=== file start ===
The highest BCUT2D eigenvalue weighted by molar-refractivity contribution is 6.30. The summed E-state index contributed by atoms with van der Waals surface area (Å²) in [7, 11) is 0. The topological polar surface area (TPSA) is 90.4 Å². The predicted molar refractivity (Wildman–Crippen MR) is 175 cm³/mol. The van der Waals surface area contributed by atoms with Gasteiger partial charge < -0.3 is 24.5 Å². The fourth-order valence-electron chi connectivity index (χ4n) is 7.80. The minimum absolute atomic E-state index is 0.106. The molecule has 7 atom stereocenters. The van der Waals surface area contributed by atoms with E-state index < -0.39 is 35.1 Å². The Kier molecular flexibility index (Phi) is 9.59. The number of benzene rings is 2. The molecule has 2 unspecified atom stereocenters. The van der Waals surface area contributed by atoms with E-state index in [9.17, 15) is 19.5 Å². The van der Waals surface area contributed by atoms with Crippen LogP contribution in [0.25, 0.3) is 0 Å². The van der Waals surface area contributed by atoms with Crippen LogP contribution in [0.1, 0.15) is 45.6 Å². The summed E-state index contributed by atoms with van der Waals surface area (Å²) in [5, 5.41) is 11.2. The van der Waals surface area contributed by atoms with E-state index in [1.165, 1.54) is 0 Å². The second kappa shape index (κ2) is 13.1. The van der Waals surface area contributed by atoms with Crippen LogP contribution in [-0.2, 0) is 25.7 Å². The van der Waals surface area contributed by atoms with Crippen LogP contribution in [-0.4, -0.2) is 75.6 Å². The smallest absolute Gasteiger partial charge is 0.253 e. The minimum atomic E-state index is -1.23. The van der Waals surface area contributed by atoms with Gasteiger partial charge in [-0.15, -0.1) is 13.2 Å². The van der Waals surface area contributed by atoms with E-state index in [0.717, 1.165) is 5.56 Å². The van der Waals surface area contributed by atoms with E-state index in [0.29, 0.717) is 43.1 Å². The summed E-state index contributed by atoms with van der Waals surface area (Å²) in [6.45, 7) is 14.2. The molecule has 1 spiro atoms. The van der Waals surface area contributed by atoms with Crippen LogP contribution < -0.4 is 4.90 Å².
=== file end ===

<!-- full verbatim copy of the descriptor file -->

The highest BCUT2D eigenvalue weighted by molar-refractivity contribution is 6.30. The summed E-state index contributed by atoms with van der Waals surface area (Å²) in [7, 11) is 0. The topological polar surface area (TPSA) is 90.4 Å². The predicted molar refractivity (Wildman–Crippen MR) is 175 cm³/mol. The van der Waals surface area contributed by atoms with Gasteiger partial charge < -0.3 is 24.5 Å². The fourth-order valence-electron chi connectivity index (χ4n) is 7.80. The minimum absolute atomic E-state index is 0.106. The molecule has 7 atom stereocenters. The van der Waals surface area contributed by atoms with E-state index < -0.39 is 35.1 Å². The Kier molecular flexibility index (Phi) is 9.59. The number of benzene rings is 2. The molecule has 2 unspecified atom stereocenters. The van der Waals surface area contributed by atoms with E-state index in [9.17, 15) is 19.5 Å². The van der Waals surface area contributed by atoms with Crippen LogP contribution in [0.25, 0.3) is 0 Å². The van der Waals surface area contributed by atoms with Crippen LogP contribution in [0.1, 0.15) is 45.6 Å². The summed E-state index contributed by atoms with van der Waals surface area (Å²) in [5, 5.41) is 11.2. The van der Waals surface area contributed by atoms with E-state index in [1.165, 1.54) is 0 Å². The second kappa shape index (κ2) is 13.1. The van der Waals surface area contributed by atoms with Crippen LogP contribution in [-0.2, 0) is 25.7 Å². The van der Waals surface area contributed by atoms with Crippen LogP contribution in [-0.4, -0.2) is 75.6 Å². The smallest absolute Gasteiger partial charge is 0.253 e. The minimum atomic E-state index is -1.23. The van der Waals surface area contributed by atoms with Gasteiger partial charge in [-0.15, -0.1) is 13.2 Å². The van der Waals surface area contributed by atoms with E-state index in [0.717, 1.165) is 5.56 Å². The van der Waals surface area contributed by atoms with E-state index in [0.29, 0.717) is 43.1 Å². The summed E-state index contributed by atoms with van der Waals surface area (Å²) in [6.45, 7) is 14.2. The molecule has 1 spiro atoms. The van der Waals surface area contributed by atoms with Crippen LogP contribution < -0.4 is 4.90 Å².